The musical brainchild of artist duo Maddie Banwell and Grace Black, Mosquito Farm, revolves around homemade instruments. In 2022, the pair started making music with setups containing objects like powdered milk, fans, ping pong balls, camping tables and plastic bottles. They make their way through this noisy pen of automated and manually played acoustic creations in a playful yet seemingly deliberate manner, like true puppet masters, orchestrating erratic percussions and ominous industrial drone sounds.

How did you meet and start collaborating? And where did the idea come from to start building instruments together?

    We met in the pub . But we became friends in our studio, which is in Lewisham in a closed Mothercare store. We were asked to participate in a DIY instrument building performance night by our friends in the band Gentle Stanger and we made Mosquito Farm for that night.

    Also, how do you actually start building an instrument? Do you have an idea of what it should look/sound like beforehand or do you let the process lead you?

    Our starting point used to be mechanical i.e. what does this sound like when you hit it with this? to more of an instinct where we have a better idea of how certain materials and shapes work. The instruments have become simpler looking or lost a lot of extra parts that weren’t doing much. Sometimes we’re led by actions or ideas like wanting to see Maddie shoot a precarious structure down with a spud gun or wanting to watch a euromillions lottery ball drop happen. But mostly we are led by looking for sounds that excite us in some way.

    Two of your tracks have been released on SELN recordings. Do you feel that the audio-only recordings lack the performance aspect?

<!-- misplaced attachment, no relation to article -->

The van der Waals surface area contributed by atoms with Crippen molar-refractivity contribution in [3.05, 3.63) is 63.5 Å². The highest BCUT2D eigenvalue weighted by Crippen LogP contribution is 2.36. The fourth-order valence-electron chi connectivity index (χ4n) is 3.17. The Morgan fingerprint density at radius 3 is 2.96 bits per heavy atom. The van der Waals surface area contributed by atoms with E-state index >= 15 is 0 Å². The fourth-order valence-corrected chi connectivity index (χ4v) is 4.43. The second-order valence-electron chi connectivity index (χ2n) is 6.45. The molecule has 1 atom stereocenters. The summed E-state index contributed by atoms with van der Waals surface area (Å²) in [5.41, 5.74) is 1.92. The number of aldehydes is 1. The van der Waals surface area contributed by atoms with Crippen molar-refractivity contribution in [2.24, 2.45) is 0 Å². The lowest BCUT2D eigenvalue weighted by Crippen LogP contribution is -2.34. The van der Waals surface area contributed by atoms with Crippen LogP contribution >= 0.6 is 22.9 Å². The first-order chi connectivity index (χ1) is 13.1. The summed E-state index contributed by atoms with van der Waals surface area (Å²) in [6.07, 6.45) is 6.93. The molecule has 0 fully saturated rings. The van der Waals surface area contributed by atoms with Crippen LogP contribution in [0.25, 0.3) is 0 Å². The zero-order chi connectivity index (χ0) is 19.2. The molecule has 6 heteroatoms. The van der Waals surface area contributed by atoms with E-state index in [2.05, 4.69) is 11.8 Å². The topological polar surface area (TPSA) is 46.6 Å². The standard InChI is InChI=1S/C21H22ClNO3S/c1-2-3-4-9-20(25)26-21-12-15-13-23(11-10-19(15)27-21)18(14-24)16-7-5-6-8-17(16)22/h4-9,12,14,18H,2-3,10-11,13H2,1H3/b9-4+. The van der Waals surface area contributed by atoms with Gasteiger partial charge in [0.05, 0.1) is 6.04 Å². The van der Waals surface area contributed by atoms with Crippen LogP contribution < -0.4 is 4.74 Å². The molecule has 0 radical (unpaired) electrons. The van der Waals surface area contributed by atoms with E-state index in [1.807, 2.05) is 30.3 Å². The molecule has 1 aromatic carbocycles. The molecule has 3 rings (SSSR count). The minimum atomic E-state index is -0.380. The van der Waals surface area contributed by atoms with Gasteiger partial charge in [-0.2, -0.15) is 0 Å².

Recording is useful, it’s like documentation of how we experience being in Mosquito Farm, seeing as we don’t get to watch ourselves perform. We still use some parameters dictated by actions that aren’t seen in the recording i.e how long a motor takes to fully rotate or how long it takes for something to collapse.

    Mostly our ideas that lead our performances are sound based. Recording allows a section of music or sound to exist in a more distinct and separate way than when we perform. The visuals are so strong that they consume a lot of attention so recording allows the sound to exist in its own world and make its own references.

    Is there any opportunity for the audience to interact with your instruments? If not, would you consider involving them?

    We have had some funny and slightly antagonistic relations to our audience before - our friend George was a plant in the audience of our first gig. We got them to play a pipe made of plastic tubes and rubber gloves which blew up into a big round hand when they played it, really high pitched. It was really funny to see someone so surprised and feel uncomfortable - we are usually so serious when we perform, but this was ridiculous. We also made a ping pong machine in a bar which spat balls at people while they were playing pool and drinking. People got a bit upset about it.

    There's very little recorded material from MF out there. Do you have any releases planned in the near or distant future?

      Yes quite a few are planned, hopefully at least one or two by the end of the year. We are recording with our friends Mark and Richard who are “Gosh, Son…”. We will do more recording with Seln, and some with the Infant Tree label too.

      ©Yuxuan Shao

      Find Mosquito Farm on Instagram, their website and soonly on the links above!

      Mosquito Farm will buzz down on ye this KRAAK Festival 2024, March 2 at Het Bos in Antwerp. Get your tickets here!